Vintage recipes: Glossary of 44 helpful cooking terms & definitions

Vintage mixing bowl with flour in it in an article with a glossary of cooking terms

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Glossary of cooking terms & their definitions

Welcome to our glossary of cooking terms! When working with vintage recipes, it’s not uncommon to come across unfamiliar terminology or cooking methods. This cooking terms glossary is designed to help you navigate those unfamiliar terms and successfully execute your vintage recipes.

From “Apollinaris water” (say what?!) to “zest,” this glossary covers a wide range of cooking terms and techniques that you may encounter in your culinary adventures. We hope this is a helpful reference as you explore the world of vintage cooking!

Apollinaris water: A naturally sparkling mineral water from Germany

Aspic: A clear gelatin made from vegetable or meat broth, or from processed gelatin

Baste: To spoon or ladle drippings, marinade or another liquid over food as it roasts

Batter: A flour-liquid mixture that is thin enough to pour

Beat: To stir vigorously with a spoon, or to beat with an egg beater or electric mixer

Bind: To add egg, thick sauce or another ingredient to a mixture to help it hold together

Blanch: To scald quickly in boiling water

Bombe: A frozen dessert with two or more flavors layered in a fancy mold — also the name of the mold itself

Bouillon: A clear stock (like bone broth) made of poultry, meat, vegetables and seasonings

Bread: To coat with bread crumbs

Coat: To cover with flour, crumbs or another dry mixture before frying

Comfits: Candy-coated nuts, seeds, fruits or spices (Jordan almonds would be considered large comfits)

Compote: A mixture of sweetened cooked fruits

Forcemeat: A mixture of ground raw or cooked meat/poultry/fish, combined with vegetables, bread crumbs, and spices or seasonings

Frizzle: To fry bacon or another thinly-sliced meat until the edges ruffle

Garnish: To decorate with colorful and/or fancy-cut small pieces of food (See Fancy fruit & veg! Do-it-yourself garnishes)

Gill: Generally considered to be 5 liquid ounces, or a quarter of a British pint (which is 20 ounces vs the US 16 ounces), or half an Imperial cup measure… however, depending on when the recipe was written, it could mean a quarter of an American pint, which would make it 4 liquid ounces, or half a cup

Glace: Means something is candied, such as glace cherries and other candied fruits

Hors d ‘oeuvre: Bite-sized appetizers, typically served with cocktails

Lard: White rendered pork fat, used as a primary cooking/baking fat for generations

Macedoine: A mixture of vegetables or fruits, cut into small pieces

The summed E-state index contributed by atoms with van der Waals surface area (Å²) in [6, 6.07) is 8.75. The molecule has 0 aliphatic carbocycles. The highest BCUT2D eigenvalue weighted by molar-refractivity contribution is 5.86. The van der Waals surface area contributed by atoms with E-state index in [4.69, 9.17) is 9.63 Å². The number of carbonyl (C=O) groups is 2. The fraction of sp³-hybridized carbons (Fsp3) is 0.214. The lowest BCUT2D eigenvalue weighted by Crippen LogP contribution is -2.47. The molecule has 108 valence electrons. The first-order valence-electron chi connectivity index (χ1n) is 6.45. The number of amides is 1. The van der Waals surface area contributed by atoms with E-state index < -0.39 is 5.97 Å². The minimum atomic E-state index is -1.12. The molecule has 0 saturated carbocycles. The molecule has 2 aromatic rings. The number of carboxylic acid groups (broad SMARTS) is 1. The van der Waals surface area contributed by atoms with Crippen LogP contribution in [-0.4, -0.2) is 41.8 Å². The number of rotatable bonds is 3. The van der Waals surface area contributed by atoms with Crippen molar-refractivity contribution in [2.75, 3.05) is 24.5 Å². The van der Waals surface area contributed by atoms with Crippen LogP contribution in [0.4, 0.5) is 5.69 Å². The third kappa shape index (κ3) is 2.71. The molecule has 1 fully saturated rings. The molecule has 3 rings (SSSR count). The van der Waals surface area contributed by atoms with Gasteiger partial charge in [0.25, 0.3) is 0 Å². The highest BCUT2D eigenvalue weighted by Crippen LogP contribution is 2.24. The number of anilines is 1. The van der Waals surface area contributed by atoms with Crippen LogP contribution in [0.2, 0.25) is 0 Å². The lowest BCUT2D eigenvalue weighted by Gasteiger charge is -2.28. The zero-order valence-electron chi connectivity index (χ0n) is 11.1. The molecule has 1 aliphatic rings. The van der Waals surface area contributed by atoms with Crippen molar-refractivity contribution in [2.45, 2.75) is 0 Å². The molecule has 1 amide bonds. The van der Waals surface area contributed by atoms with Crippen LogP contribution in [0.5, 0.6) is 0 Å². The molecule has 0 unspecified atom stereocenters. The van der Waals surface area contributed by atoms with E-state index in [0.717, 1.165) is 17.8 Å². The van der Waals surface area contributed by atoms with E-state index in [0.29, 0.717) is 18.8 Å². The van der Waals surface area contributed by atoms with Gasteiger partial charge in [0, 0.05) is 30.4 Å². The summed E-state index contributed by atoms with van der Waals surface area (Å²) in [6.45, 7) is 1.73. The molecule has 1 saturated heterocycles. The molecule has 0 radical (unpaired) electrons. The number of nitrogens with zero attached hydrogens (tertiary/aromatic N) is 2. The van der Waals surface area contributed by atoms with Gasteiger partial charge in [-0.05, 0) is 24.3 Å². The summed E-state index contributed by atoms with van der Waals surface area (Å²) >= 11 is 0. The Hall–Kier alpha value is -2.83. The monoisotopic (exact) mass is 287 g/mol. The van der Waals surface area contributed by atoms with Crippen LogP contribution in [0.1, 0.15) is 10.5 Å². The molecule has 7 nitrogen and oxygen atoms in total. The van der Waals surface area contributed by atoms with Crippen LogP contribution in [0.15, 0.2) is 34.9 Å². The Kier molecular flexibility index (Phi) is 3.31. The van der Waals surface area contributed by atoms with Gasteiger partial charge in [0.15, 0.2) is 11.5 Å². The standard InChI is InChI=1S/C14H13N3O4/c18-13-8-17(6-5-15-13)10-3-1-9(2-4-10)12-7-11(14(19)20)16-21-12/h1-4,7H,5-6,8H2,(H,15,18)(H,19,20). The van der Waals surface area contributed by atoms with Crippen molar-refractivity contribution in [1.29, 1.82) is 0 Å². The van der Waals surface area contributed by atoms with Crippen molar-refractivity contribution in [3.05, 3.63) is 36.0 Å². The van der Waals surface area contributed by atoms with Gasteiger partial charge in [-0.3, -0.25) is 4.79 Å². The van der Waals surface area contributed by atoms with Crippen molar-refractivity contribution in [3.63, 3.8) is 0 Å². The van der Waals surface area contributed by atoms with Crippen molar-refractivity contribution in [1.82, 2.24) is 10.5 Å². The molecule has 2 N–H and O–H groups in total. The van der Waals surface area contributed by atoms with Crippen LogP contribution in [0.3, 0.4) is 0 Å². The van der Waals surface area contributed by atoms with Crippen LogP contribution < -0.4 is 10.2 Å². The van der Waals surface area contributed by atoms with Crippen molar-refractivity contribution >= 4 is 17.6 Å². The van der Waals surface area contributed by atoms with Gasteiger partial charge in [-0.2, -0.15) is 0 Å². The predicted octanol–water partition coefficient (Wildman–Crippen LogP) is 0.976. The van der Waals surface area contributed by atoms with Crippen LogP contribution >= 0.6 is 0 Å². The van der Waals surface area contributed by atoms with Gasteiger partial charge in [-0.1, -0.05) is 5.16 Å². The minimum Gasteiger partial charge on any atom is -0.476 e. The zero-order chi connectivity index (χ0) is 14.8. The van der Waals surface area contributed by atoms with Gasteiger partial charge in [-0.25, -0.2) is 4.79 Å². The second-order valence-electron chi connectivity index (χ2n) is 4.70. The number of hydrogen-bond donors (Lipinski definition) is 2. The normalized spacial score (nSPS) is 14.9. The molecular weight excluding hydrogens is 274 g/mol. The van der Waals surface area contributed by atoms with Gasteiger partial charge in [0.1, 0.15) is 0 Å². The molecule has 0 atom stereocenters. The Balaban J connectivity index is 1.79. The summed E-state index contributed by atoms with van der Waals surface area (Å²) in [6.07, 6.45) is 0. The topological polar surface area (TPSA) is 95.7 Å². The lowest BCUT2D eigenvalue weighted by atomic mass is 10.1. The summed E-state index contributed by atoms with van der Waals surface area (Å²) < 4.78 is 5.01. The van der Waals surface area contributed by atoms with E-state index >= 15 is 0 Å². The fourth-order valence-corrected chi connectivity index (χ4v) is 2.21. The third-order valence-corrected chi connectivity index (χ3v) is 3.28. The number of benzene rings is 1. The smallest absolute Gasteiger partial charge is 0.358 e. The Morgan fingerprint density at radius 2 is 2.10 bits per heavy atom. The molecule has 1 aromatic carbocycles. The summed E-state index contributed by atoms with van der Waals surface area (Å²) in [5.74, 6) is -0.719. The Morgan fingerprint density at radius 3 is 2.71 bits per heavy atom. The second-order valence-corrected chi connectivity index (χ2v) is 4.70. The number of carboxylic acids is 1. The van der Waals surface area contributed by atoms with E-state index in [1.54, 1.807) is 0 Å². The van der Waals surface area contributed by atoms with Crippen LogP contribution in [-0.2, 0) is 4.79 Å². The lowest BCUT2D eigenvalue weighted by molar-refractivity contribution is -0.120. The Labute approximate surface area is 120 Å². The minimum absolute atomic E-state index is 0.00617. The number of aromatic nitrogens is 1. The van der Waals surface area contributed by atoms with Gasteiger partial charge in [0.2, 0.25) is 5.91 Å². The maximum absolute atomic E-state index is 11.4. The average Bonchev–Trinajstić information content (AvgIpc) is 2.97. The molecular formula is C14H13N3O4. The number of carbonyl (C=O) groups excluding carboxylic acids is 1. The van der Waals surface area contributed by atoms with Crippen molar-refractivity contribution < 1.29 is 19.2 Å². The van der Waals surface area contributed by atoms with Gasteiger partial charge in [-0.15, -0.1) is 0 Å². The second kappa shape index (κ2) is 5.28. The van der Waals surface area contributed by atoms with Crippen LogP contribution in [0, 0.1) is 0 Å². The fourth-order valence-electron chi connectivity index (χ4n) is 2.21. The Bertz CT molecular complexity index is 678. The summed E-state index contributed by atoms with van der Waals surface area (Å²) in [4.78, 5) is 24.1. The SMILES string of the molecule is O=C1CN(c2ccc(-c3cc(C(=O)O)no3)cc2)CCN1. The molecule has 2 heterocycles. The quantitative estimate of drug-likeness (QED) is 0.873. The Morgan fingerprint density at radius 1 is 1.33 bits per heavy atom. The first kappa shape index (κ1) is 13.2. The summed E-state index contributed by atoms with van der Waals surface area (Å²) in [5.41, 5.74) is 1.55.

Macerate: To let something steep in wine or spirits

Marzipan: A sugary almond paste, also called almond candy dough, used to make decorative edible shapes

Mold: To shape in a shaped mold (also may be spelled mould) – this does not refer to the fungi

Mull: To heat a liquid (often cider or wine) with spices so the beverage takes on the smell and flavor of the aromatics

Oleo: Margarine — a butter substitute (also called oleomargarine back in the 40s/50s)

Paraffin: A white wax — specifically petroleum wax, used in canning and preserving

Paraffin paper: Waxed paper

Pipe: To squeeze frosting, whipped cream, mashed potatoes, or another similarly soft mixture through a pastry tube

Plump: To soak raisins or other dried fruits in liquid until they are rehydrated and plump up

Poach: To cook in simmering liquid

Ragout: A stew, usually with meat and vegetables

Ramekin: A small individual-size baking dish

Saleratus: A leavening agent — potassium bicarbonate or sodium bicarbonate, aka baking soda. The first known use of the term was in 1837.

Shortening: Fat used to make cakes, pastries, cookies and bread flaky and tender (usually made with vegetable oil now)

Steep: To let food soak in liquid until the liquid absorbs its flavor, as in steeping tea in hot water

Stew: To cook meat and/or vegetabnles in hot liquid, then serve in the gravy created by the cooking process

Stock: Meat, poultry, fish or vegetable broth

Stud: To stick cloves, pieces of garlic, or another seasoning into the surface of a food to be cooked

Stuff: To fill the body cavity of fish or poultry

Timbale: A savory custard made with meat, fish, poultry or vegetables

Top of the bottle: The rich cream that rises to the top of a glass bottle of whole milk

Truss: To tie poultry (such as a Thanksgiving turkey) into a compact shape before roasting

Zest: The fragrant, oily and colored part of citrus fruit skin


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